Thursday, June 30, 2016

(Downtown) Murals being made, part 36: Rachel, Tim and Alexandra

Alexandra Gjurasic, Tim Schirack and Rachel Slick worked together on a mural covering the west side of Café 54. It's the fifth of eight Downtown Murals Project works that we've covered here, from start to finish.

May 1st started the way most of the murals did: a blank wall. This one was off-white or tan (as you can see more clearly at the right side of photos farther below):

The artists didn't start right away. On May 8th I stopped by and saw the outline of mountains at the bottom of the “canvas” — with white behind:

By May 14th, things were happening.Besides the scaffolding, there was a hydraulic lift, art, and some barriers around it all:

On the morning of May 19th, I found the three artists hard at work (with a few kids, as well as passersby stopping to have a look and chat with the artists). I introduced myself and asked if I could take photos.

First, here's Rachel on the lift. She's raising the platform to work on the top right corner of the mural:

When I was there, Alexandra and Tim were painting closer to the ground:

And here's a lucky shot of Rachel painting the very top right corner, which sticks up from the rest of the roof. A plane was flying by in the distance:

On May 30th, the lift was gone and the barricades were scattered. (Don't miss the spider at the top right corner, where Rachel was painting as the plane flew behind.)

June 4th, the stuff was out of the way… and the mural shone:

Two more downtown murals to go! (After the last of the eight new downtown murals comes this blog's tenth-anniversary entry, which will be a doozy.)

Monday, June 27, 2016

(Downtown) Murals being made, part 35: Ignacio Garcia

You may have seen Ignacio Garcia's work at the Park Place Chalk Art Festival. (In each of these blog entries, scroll down and look for the drawings by Jose Ignacio Garcia: 2012, 2015 [look for the incredibly realistic 3-D scorpion], and 2016. I missed the 2014 Festival. And I don't think he was there in 2013.) He's also painted other murals inside and outside Tucson. But the new one on the west side of the Rialto Theatre — which you can see from 5th Avenue a bit north of Broadway — is his most prominent in Tucson, I think.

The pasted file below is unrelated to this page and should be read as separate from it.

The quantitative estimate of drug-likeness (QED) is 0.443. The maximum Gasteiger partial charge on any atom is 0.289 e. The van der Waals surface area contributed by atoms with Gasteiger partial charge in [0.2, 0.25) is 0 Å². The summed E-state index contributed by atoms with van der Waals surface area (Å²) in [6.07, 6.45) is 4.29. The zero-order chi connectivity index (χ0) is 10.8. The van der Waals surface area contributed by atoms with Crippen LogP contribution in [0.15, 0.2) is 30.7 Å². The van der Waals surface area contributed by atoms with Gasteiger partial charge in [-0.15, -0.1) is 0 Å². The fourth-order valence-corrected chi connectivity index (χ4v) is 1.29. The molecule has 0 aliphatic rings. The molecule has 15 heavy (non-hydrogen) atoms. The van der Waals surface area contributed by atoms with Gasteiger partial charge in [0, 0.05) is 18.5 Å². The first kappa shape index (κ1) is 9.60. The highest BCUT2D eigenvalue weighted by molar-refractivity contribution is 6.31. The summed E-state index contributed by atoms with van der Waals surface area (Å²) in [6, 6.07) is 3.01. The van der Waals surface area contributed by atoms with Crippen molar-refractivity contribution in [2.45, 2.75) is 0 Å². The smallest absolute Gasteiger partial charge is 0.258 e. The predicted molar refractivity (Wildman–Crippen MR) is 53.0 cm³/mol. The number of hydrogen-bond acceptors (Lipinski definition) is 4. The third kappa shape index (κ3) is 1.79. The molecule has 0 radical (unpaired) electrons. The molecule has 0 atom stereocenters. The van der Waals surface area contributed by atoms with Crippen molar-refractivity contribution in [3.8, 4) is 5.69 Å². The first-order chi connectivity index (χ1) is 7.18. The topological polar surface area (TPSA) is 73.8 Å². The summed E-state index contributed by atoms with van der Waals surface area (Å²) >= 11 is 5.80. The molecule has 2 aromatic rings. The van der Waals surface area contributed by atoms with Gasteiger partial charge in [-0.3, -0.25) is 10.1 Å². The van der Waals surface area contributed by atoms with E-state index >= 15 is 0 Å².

As some other artists’ did, Ignacio's design evolved after he introduced it in the April 26th meeting at the main library:

Ignacio's original design showed a two-story section of theater. But I wasn't sure which side of the “tower” would have the design, so on May 5th I walked around… and found nothing: no white walls, no scaffolding or hydraulic lifts, etc.

My next trip downtown, May 8th, where I drove and parked (a good place to park — with spaces usually available — is within a few blocks of the three-way intersection of 6th, Toole, and Alameda. There are usually spaces up Toole or along Alameda. From there, all the new murals, except Rock Martinez’, are an easy walk.) Ignacio's mural still didn't seem to be on any of the sides of the Rialto's tower.

May 19th, I caught Ignacio on his hydraulic lift stating to paint the jackalope (which, by the way, is a mythical beast: half jackrabbit, half antelope):

The muralists aimed to finish by May 30th, so I walked to 5th & Broadway to see:

Still a bit more touchup on June 4th:

June 10th
, the mural had been signed:

Ignacio replaced the girl riding the jackalope with broadcaster Bill Walton, as you can see in the photo from the original presentation on April 26th:

Sorry for the poor quality. I've emailed Ignacio to ask if he has a better version.

Three more murals to go!

Update: BG Boyd Photo shared this aerial view:

Thursday, June 23, 2016

(Downtown) Murals being made, part 34: Rock Martinez